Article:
As interesting as this comparison is, Gardner thinks there’s something missing from the discussion about why the Mediterranean diet works, and it has nothing to do with food.

Gardner recalls a publication called Nutrition Action Healthletter from the Center for Science and Public Interest. He remembers about 20 years ago, when trendy diets were at their height, that the Healthletter cover story about the diet came out.

They said, ‘The Mediterranean isn’t just a diet – it’s a lifestyle,'” he says. The cover, says inversetriggered Western European behaviors–walking for hours every day, eating a huge lunch, taking three-hour naps, meeting friends late at night for a light dinner and a glass of red wine.

The idea is that in addition to the food you eat, it is The way you eat and live. This picture of the Mediterranean diet is not just about enjoying the food but about life itself. There is no need to restrict or prohibit certain foods, and eating is an enjoyable group practice. The glowing health benefits stem from the diet itself, as well as from living a low-stress life.

However, Gardner notes that things like joy are hard to define. As such, it is difficult to test multiple factors associated with life satisfaction with the way one tracks multiple macros in a diet.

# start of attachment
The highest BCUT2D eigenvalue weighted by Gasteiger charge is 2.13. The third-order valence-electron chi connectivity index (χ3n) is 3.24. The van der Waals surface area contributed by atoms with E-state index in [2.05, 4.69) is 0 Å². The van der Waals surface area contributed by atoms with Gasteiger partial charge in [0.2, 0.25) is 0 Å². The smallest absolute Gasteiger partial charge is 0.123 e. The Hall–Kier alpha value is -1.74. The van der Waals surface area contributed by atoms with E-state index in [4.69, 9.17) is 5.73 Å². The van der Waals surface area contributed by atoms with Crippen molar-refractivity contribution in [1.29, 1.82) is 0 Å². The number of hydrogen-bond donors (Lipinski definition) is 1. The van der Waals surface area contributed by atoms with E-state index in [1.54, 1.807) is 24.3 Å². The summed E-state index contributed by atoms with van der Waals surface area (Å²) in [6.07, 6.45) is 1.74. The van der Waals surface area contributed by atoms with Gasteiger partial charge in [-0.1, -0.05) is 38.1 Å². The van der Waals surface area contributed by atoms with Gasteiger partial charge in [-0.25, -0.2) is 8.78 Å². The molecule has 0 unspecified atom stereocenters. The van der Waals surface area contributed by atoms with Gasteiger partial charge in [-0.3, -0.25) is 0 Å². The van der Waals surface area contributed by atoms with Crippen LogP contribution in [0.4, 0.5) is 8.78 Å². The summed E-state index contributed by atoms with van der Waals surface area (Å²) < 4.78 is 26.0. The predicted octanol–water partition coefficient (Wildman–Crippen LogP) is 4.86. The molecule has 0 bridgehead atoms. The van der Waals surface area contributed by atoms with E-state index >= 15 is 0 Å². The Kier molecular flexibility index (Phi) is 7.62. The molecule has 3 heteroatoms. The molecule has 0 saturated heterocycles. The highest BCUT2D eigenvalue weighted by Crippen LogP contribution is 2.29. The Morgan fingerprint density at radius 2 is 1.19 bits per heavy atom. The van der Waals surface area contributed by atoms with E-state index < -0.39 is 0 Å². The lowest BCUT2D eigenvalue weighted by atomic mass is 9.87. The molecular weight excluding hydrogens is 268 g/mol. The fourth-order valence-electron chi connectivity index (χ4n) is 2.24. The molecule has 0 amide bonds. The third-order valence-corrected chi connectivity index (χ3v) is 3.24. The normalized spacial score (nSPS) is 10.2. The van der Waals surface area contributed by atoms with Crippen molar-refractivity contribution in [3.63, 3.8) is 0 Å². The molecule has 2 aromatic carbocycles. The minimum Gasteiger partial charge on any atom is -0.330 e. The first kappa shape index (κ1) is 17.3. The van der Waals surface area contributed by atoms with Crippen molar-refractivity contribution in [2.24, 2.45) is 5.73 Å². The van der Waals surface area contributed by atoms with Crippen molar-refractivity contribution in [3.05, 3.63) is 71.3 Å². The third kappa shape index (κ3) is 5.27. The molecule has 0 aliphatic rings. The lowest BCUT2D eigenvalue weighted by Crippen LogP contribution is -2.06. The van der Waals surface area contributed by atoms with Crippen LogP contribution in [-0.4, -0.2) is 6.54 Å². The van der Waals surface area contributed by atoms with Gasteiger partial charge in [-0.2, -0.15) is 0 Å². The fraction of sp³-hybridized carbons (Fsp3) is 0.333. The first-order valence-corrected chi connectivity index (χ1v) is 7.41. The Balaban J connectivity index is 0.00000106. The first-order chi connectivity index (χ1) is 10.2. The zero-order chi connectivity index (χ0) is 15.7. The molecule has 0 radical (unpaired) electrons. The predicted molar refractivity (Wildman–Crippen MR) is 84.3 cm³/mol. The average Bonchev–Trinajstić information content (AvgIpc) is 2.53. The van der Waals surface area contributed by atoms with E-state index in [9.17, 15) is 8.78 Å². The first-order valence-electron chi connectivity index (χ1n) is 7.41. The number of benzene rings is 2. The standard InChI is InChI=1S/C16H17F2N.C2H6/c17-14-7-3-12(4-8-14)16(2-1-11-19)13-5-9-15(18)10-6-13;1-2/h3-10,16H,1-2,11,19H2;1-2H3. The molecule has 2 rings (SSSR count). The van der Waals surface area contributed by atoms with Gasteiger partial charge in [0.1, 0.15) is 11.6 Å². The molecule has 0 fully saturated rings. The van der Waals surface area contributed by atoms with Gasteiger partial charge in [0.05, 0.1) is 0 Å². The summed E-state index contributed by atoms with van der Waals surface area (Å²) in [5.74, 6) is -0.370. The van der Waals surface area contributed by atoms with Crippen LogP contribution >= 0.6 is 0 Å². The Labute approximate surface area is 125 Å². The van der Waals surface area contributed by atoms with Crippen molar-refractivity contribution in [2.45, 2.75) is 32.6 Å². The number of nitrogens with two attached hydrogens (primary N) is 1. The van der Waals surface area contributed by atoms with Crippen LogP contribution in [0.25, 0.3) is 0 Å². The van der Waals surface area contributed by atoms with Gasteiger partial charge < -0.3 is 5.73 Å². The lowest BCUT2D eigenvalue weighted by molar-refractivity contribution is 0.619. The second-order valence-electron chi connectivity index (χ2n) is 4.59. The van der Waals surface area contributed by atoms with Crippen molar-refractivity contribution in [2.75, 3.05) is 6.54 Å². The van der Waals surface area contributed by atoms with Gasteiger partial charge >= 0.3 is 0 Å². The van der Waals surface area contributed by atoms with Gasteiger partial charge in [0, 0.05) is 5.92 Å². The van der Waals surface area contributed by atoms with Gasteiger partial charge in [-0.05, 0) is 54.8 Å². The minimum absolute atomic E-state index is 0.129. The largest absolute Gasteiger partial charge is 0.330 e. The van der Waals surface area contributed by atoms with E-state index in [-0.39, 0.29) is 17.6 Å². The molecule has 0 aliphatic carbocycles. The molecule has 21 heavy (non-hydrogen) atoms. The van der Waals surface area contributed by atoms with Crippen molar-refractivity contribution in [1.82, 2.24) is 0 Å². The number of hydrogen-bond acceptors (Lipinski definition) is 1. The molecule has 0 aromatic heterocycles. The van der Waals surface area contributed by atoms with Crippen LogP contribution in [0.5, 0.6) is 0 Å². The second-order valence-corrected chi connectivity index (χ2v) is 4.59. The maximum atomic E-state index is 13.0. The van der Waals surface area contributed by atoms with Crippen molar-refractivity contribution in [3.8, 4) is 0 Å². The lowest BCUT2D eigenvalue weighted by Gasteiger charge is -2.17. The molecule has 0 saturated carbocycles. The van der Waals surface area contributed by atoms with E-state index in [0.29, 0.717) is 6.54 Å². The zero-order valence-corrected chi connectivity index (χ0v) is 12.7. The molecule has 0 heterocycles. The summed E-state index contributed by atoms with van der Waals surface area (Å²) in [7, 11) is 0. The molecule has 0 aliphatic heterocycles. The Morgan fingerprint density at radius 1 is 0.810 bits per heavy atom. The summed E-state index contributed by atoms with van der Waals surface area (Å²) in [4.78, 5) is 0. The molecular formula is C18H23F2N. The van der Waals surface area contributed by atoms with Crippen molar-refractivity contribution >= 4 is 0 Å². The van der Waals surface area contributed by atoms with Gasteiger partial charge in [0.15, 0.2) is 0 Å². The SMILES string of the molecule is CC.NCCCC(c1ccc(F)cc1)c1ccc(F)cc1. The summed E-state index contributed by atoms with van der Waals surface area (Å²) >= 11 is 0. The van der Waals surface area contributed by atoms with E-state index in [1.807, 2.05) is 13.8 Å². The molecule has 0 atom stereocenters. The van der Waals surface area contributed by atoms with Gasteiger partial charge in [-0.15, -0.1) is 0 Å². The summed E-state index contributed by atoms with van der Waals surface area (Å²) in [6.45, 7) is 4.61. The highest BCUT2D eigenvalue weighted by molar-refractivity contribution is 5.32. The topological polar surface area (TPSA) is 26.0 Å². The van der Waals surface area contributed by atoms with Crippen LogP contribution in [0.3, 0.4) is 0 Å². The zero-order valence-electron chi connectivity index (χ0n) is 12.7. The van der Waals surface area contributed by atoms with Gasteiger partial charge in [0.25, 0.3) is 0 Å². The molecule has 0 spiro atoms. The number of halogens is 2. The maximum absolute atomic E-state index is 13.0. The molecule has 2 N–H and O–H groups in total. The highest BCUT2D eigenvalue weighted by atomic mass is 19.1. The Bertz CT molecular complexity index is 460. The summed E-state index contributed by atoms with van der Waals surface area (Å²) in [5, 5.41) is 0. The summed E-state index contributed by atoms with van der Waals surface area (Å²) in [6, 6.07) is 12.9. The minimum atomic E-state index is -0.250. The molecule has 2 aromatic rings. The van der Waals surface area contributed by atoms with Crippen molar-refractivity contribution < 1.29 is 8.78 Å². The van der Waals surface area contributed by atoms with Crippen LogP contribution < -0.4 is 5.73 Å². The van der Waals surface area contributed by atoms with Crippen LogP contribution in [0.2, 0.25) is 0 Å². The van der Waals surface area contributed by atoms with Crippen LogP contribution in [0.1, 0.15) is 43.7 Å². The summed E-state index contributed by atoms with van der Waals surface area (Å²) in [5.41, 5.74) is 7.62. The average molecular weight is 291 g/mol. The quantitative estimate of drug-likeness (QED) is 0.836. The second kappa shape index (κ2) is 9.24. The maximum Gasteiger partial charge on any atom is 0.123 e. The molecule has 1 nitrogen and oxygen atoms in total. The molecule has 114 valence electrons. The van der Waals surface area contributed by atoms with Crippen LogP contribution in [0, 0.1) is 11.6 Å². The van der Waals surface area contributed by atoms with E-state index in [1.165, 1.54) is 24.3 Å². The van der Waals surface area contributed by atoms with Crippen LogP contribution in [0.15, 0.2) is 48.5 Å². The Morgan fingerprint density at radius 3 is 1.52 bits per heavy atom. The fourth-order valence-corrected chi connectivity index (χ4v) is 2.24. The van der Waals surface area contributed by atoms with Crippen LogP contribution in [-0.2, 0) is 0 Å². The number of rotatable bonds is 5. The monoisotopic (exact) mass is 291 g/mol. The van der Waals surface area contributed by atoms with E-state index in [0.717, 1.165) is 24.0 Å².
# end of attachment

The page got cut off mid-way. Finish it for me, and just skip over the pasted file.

But there is some support for a healthier diet than the food itself. This idea comes from what is now known as blue areas, or societies around the world where people live as long as possible and are healthier. Gardner remembers from the data that centenarians from the blue zones have two big things in common: a comfortable, physically active lifestyle—and beans. Beans are high in protein, fiber, and low in fat, and they seem to make sense, and they can be easily tracked. Even physical activity is easy to track. But it can be difficult to measure relative levels of relaxation and life satisfaction because they affect an individual’s diet.

“I can’t really randomize you to be at peace with yourself and nature,” Gardner says.

Why does it still exist?

According to Gardner, the key to this diet’s survival is simple: “It tastes good.”

There is no need to sacrifice carbs or fats. It’s flexible and inclusive, Gardner notes because the Mediterranean diet can include Greek, French, Italian, Turkish, and Middle Eastern foods.

As of 2018, nutrition researchers are still researching the science behind the Mediterranean diet. In 2013, the start A study (Prevención con Dieta Mediterránea) has been published, looking at the effects of the Mediterranean diet in more than 7,400 people. They found an inverse relationship between the diet and risk of cardiovascular disease, as did Keys, and compared it to a group assigned a low-fat diet.

in 2018, the researchers modified their study after withdrawing PREDIMED, although Gardner still considered the original paper to be legitimate and influential. Moreover, the reissued paper reached the same conclusions.

While it may be a fad diet, the benefits of the Mediterranean diet lie in its uninhibited nature and the value that it is not only possible to live a healthy life while enjoying food, but it is in fact complementary.